I Always Wanted to Visit Cabot Cove, Maine

JB Fletchers House

Blair House aka J.B. Fletcher’s House from Murder She Wrote

And now I’m getting to do it! We’re in Mendocino, California which was the stand in for Cabot Cove in the television series Murder She Wrote, with Angela Lansbury. Loved that series. Mendocino really does look like the images from the series!  It is something of an art community and has a lot of tourists, and therefore a lot of B&Bs and cottages.

We’re staying at the Alegria Inn and have our very own A-frame cottage with a private garden. It is small but not too small – cozy really is the best word for it. There’s a kitchen and dining table for eating in, a living room and television. And a wood stove for those cold nights when the wind comes in over the water. The bedroom is a loft and ADORABLE. The description says the space has a “playhouse feel” and I couldn’t agree more, complete with that childhood sense of excitement.


Alegria Cottage


Alegria Dining and Living Area with Windows Looking Out on to Private Garden

There’s wonderful nutritious breakfast and a breath-taking dining room view over a garden and trail down to the water. (We could also have breakfast delivered to our cottage if we wanted). And the owners and operators are so nice!

We even got a welcome note!


Postcard with view of garden and trail to the beach, and Welcome Note that says: “Best wishes for a fun and relaxing time together here at Alegria and around Mendocino! -Elaine & Eric and all the staff

And just because it’s fitting, I’ll close with an episode of…Murder She Wrote! (1997’s South by Southwest)

The Lost City of Matildaville

Matildaville Sign

The sign is a little beat up but you can almost read it.

One of the things Renee and I like to do occasionally is have an “adventure.”  Usually it involves trying something new or visiting an area where we haven’t been, so nothing too wild and crazy. (Sorry to disappoint all you thrill-seekers).  One of the places we discovered recently that really ended up being a great history lesson and a fun casual day-trip was Matildaville, Virginia.

What?  You say you’ve never heard of Matildaville?  That would be because it doesn’t exist anymore.  This “lost town” actually has a really interesting story attached to it.  It all starts in 1785 with the creation of the Patowmack Company by a gentleman named George Washington.  You may have heard of him.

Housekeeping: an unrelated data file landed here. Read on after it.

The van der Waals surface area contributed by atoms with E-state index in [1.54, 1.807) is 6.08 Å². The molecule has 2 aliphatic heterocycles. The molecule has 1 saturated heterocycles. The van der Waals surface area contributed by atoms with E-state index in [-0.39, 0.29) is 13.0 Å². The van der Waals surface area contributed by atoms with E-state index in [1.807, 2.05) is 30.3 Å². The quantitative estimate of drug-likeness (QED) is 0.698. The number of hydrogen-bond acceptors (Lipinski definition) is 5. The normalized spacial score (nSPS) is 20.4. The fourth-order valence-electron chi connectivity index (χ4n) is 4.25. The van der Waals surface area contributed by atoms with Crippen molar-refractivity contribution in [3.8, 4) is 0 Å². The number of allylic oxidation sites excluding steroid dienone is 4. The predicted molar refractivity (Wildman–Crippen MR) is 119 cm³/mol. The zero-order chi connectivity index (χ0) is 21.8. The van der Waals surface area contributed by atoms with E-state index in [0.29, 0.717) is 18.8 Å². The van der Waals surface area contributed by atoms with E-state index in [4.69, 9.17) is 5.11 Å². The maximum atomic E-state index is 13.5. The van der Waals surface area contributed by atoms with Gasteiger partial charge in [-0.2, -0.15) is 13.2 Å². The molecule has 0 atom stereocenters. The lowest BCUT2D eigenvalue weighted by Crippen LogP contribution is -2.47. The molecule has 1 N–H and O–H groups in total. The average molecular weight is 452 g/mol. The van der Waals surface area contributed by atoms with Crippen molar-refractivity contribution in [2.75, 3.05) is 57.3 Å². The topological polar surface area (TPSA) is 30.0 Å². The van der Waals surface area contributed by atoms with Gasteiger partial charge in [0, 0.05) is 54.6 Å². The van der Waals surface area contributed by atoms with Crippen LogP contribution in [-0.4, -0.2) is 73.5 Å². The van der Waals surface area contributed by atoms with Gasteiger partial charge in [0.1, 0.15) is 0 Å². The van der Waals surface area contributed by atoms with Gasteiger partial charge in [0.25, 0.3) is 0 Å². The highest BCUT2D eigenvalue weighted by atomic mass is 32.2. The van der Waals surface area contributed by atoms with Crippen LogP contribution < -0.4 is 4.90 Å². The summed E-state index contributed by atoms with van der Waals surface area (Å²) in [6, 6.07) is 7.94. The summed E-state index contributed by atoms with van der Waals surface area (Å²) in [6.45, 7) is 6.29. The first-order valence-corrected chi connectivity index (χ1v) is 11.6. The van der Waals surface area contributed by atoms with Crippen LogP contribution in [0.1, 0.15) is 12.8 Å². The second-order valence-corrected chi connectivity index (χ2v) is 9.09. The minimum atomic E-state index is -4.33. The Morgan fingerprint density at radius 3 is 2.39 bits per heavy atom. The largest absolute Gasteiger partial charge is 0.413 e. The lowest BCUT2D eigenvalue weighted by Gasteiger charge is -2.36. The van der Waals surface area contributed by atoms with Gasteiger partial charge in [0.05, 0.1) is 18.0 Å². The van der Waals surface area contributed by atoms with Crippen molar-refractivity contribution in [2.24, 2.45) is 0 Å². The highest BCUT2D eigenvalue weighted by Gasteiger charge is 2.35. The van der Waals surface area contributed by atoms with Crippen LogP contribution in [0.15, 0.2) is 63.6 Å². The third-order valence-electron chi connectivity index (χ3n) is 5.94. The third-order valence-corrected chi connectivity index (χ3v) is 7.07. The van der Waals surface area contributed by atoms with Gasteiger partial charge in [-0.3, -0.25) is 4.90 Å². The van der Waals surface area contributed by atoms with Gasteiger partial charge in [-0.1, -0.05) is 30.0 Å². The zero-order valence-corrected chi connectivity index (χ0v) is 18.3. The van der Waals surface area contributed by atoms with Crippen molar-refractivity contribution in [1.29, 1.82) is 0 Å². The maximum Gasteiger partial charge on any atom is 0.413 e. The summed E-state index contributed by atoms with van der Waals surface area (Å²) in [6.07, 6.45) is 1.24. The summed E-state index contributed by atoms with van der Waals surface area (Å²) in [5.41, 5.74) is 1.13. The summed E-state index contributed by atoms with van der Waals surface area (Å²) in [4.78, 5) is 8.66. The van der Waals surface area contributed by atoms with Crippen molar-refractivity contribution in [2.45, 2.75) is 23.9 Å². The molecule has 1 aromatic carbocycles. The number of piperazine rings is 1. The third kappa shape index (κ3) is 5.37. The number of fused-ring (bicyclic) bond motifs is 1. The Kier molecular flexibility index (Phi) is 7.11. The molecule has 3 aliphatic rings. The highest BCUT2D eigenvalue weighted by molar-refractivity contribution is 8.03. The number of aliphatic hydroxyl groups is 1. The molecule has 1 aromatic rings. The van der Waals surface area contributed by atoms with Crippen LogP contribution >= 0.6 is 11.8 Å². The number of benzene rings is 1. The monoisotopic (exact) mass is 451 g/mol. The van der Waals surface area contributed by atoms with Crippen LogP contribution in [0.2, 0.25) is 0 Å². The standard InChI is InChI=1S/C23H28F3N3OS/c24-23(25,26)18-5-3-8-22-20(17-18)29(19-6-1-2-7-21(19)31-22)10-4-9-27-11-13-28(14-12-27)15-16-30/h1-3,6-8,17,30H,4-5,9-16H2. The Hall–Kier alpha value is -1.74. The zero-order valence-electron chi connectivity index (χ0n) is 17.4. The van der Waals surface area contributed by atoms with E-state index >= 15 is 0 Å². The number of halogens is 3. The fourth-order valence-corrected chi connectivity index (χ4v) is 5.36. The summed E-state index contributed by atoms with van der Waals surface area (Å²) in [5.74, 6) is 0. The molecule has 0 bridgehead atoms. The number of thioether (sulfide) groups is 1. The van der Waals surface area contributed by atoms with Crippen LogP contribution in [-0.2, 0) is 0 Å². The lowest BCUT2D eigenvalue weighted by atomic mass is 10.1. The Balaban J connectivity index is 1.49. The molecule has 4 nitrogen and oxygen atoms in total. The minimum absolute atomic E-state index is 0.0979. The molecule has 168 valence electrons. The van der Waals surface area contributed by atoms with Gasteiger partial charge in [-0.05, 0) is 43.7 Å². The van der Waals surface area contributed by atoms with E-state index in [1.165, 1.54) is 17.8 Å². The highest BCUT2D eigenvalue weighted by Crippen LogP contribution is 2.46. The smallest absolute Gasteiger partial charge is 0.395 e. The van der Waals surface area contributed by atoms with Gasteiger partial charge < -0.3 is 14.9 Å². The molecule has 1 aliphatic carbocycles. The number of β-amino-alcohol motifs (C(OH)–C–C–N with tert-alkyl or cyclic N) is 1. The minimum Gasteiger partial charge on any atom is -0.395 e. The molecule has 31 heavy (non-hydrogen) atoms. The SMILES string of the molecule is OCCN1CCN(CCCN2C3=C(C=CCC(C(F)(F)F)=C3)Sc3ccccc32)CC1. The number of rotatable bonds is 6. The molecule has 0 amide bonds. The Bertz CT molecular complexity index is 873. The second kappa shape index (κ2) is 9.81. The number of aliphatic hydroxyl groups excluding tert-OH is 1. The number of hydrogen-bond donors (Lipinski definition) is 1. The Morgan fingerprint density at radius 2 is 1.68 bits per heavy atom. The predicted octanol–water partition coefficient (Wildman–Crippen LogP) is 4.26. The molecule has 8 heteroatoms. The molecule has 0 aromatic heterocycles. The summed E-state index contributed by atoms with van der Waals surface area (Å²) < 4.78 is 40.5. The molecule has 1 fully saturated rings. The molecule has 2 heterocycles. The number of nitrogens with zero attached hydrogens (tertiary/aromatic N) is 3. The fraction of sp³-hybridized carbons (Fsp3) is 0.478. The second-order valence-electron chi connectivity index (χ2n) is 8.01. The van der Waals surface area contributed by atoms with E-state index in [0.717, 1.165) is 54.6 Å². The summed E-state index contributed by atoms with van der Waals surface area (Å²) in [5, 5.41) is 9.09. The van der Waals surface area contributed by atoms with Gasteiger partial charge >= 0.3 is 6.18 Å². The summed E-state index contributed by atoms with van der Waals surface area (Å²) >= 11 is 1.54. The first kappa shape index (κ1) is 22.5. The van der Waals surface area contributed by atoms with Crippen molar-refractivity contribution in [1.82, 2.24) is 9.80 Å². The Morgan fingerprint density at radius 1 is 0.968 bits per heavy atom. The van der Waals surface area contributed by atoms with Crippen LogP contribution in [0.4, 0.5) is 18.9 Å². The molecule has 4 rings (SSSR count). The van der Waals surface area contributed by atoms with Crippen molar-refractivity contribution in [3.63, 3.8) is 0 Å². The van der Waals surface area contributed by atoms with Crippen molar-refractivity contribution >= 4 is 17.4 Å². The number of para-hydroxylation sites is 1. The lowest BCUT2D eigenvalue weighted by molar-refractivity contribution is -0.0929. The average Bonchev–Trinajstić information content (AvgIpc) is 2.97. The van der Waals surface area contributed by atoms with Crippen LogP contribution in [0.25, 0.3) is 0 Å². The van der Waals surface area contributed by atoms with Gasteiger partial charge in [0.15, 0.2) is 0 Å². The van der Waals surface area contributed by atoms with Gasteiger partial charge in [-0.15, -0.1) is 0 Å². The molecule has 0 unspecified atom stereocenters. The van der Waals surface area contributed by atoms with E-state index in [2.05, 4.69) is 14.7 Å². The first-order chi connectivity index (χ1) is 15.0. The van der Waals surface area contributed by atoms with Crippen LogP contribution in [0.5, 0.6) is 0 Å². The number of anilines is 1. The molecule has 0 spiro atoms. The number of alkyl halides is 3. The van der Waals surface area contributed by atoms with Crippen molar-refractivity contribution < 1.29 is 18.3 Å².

Anyway, if you look at the date, the United States of America is still a VERY young country, only recently independent and not yet embroiled in the War of 1812.  There are 13 colonies but people are pushing ever westward and  George Washington worried about the tenuous connection between the more “civilized” eastern states and the western frontier, fearing a break of the union between states.  (As we all know, that happened much later and along north-south lines, rather than east-west.) George Washington’s idea was to connect the east coast to the Ohio River Valley through a waterway – the Potomac.  His vision was to “bind those people to us by a chain which never can be broken.”  Pretty clever, yes?

The Great Falls

We took several picture of the Great Falls and it's quite pretty but I will also say that we noticed that the scenic overlook that we took the shots from is much better on the Virginia side than on the Maryland side. We saw the poor folk on the other side crowded together trying to see.

However, as great an idea as that is in theory, there were a few technical difficulties with the creation of a Potomac river east-west waterway.  One of the amazing sights we saw and what would become one of the biggest obstacles for Washington is Great Falls where in just one mile, the river drops 80 feet.  The only way to get barges up and down the river was to bypass the waterfalls completely by building a canal with several locks to raise and lower the boats, like a giant staircase.  That’d be difficult enough to do today, now consider cutting into rock and earth and building a stone-walled canal in 1785!


Remains of Superintendant's House and Boarding House

The remains of the Superintendent's house and the Boarding house. The area was so green and beautiful...

Information from the local historical society and the Park Service gave us some more details – Matildaville came into being really as a result of the construction of the canal – a “construction town” built around the laborers and travellers. The town was named Matildaville for the wife of one of the founders, Harry Lee (who for you history buffs was the father of Robert E. Lee). Matildaville grew to include markets, gristmill, sawmill, foundry, inn, ice house, workers’ barracks, boarding houses, and small homes.

Matildaville Springhouse